Requirements and Advantages of New Battery Technologies

Given that aircraft are subjected to much more extreme environments, they also need to be more robust than the batteries used on ground vehicles. This is why the battery direction has also gone towards solid-state batteries, as they don’t catch fire and overheat as easily and can perform better in stressful environments. 

To build a battery that meets the needs of the electric aircraft sector, the researchers turned to materials that have not yet been used together in battery systems. These are sulphur and selenium. Over the past year, the researchers have achieved some significant results, including increasing the battery’s discharge rate by a factor of 10 and then by another factor of 5 after further developments. Given that the discharge rate is an important factor for aircraft, these advancements are highly significant.  

Innovations in Battery Design and Safety

But these are not the only beneficial aspects of the fabricated battery. The choice to use new materials has brought about the chance to create different architectures and battery designs. Instead of housing each individual cell inside its own casing (as you see with normal liquid electrolyte batteries), all the battery cells were stacked vertically inside one casing. The ability to change the construction and packaging of their battery architectures led to an increase in the energy density of the battery systems while reducing the overall weight of the battery—two more key aspects that have shown great promise for aircraft with this new system. 

Illustration of a SABERS solid-state battery cell, primarily composed of sulfur and selenium, showcasing cells stacked without separate encasings, in contrast to traditional lithium-ion batteries. Image credit: NASA.

 The graphic provides a glimpse into the inner workings of a cell from SABERS's solid-state battery, predominantly composed of sulfur and selenium. In contrast to lithium-ion batteries, these cells are designed to be layered atop each other without the need for individual casings. Source: NASA. 

As mentioned above, the safety of batteries for electric aircraft is vitally important, and solid-state batteries are typically safer, but they still need to be tested. The researchers tested the batteries under different pressures and temperatures and found that they can operate in temperatures that are almost twice as hot as Li-ion batteries. It was also found that the batteries don’t require as much cooling technology as Li-ion batteries. The researchers are currently performing more tests on the batteries to see how they perform at even higher temperatures.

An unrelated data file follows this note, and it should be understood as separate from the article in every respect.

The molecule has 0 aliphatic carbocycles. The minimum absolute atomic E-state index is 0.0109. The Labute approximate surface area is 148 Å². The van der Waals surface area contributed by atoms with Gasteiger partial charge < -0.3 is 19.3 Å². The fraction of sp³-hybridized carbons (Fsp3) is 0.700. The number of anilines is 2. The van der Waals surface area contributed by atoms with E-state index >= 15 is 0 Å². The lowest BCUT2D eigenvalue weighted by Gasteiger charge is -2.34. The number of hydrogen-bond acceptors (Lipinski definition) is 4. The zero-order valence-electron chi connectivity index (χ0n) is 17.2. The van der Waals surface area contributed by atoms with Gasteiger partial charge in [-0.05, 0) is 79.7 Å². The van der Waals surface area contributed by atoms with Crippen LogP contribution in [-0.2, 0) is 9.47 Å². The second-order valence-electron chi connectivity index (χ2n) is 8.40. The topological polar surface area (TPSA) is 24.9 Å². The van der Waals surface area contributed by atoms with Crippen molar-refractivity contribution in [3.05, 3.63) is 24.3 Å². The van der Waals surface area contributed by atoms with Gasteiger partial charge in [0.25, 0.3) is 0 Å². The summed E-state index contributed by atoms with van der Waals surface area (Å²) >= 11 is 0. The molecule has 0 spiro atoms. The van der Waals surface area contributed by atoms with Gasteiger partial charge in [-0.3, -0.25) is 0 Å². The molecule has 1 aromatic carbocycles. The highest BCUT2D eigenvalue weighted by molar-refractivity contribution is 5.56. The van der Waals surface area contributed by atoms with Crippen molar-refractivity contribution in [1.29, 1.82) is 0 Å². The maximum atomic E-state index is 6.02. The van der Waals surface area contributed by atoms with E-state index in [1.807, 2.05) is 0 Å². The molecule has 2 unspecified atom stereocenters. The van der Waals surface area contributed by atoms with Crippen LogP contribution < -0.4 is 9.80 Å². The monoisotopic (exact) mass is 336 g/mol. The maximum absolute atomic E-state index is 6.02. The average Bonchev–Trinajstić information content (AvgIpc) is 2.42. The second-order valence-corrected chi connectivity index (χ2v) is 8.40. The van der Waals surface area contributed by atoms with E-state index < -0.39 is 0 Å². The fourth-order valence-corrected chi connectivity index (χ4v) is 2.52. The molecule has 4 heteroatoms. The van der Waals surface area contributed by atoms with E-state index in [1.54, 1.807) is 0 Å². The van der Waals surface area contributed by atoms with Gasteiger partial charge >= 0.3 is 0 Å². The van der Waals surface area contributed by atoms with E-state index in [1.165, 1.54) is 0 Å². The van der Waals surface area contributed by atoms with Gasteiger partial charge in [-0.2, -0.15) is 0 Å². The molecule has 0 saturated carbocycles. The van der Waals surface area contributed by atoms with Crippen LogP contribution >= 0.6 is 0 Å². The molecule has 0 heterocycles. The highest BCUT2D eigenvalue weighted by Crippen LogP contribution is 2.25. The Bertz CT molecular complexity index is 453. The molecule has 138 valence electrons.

While the research has been going on for a few years, the main objective of SABERS this year was to showcase how the different property of this unique battery meets the energy and safety targets required by the aerospace industry. The other key driver of the latest research was to demonstrate that the battery can operate in realistic conditions at maximum performance. The research has continued to exceed its goals, and it’s potentially ushering in a new frontier of battery research. 


  1. NASA. (Oct 7, 2022). NASA Solid-State Battery Research Exceeds Initial Goals, Draws Interest.

  2. CleanTechnica. (14 July 2023). Sulfur Selenium Solid-State Battery from NASA Breaks Energy Storage Boundaries.

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By Liam Critchley

Liam Critchley is a science writer who specialises in how chemistry, materials science and nanotechnology interplay with advanced electronic systems. Liam works with media sites, companies, and trade associations around the world and has produced over 900 articles to date, covering a wide range of content types and scientific areas. Beyond his writing, Liam's subject matter knowledge and expertise in the nanotechnology space has meant that he has sat on a number of different advisory boards over the years – with current appointments being on the Matter Inc. and Nanotechnology World Association advisory boards. Liam was also a longstanding member of the advisory board for the National Graphene Association before it folded during the pandemic.